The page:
Placed in Group B, Australia have been given a simply horrible draw and face a major battle to get a single point, never mind qualify.
They will be rank outsiders for the 2014 World Cup.
Iran are in for a difficult time when they travel to Brazil.
They will contest Group F against Argentina, Bosnia-Herzegovina and Nigeria and, though it's not the toughest draw they could have gotten, they'll still do well to have any major success.
Iran have to be considered the fourth-ranked side in the group.
Costa Rica had the best defensive record in the Hexagonal during qualifiers and they'll need that strength to stay with them during the tournament proper against the likes of Mario Balotelli, Luis Suarez and Wayne Rooney.
With a difficult-looking Group D ahead of them, where they will face Italy, Uruguay and England, Costa Rica will hope that being closer-to-home than the Europeans will give them some advantage with the conditions, but it's still a big ask.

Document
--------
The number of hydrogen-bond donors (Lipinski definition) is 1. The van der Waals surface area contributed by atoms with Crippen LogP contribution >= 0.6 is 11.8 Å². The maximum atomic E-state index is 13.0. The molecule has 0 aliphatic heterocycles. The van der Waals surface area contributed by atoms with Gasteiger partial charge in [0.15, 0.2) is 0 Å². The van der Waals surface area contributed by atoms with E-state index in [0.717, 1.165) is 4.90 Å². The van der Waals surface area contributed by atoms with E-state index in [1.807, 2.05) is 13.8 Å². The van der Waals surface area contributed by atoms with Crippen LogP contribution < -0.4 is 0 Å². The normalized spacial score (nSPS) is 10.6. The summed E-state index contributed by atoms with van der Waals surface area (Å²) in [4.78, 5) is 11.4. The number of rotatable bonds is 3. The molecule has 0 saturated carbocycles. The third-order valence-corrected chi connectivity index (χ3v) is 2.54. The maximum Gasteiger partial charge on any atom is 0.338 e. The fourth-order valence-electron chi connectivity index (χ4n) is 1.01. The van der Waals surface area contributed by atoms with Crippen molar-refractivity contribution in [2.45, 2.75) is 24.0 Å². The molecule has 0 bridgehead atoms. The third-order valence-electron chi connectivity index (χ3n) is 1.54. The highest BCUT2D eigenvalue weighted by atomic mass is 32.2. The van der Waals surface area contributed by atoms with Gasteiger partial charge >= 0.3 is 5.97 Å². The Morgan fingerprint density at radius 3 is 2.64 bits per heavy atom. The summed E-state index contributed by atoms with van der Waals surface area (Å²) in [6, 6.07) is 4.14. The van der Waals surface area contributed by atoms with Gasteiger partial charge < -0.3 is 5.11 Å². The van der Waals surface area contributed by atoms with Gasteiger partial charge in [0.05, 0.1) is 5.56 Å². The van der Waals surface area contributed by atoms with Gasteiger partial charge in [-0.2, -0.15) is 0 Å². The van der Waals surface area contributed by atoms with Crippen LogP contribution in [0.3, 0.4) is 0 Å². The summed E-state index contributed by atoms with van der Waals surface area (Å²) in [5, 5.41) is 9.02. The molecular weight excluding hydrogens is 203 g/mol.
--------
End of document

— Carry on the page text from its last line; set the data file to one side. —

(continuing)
They are perhaps in with a shout of third, but even that will require at least one surprise result.
Algeria have made it to back-to-back World Cup finals after beating Burkina Faso in the last round of the African zone qualifiers.
They are in Group H with Belgium, Russia and Korea Republic.
While none are stand-out in terms of World Cup history, all three certainly have individuals which better anything Algeria can offer and Belgium, certainly, are expected to take one place.
Algeria will do well to avoid bottom place in their group.
The United States will face the pressure of expectation after finishing top of the Hexagonal during qualification.
The World Cup group stage draw has not been kind to them, though: Ghana, Portugal and Germany are their three opponents in Group G.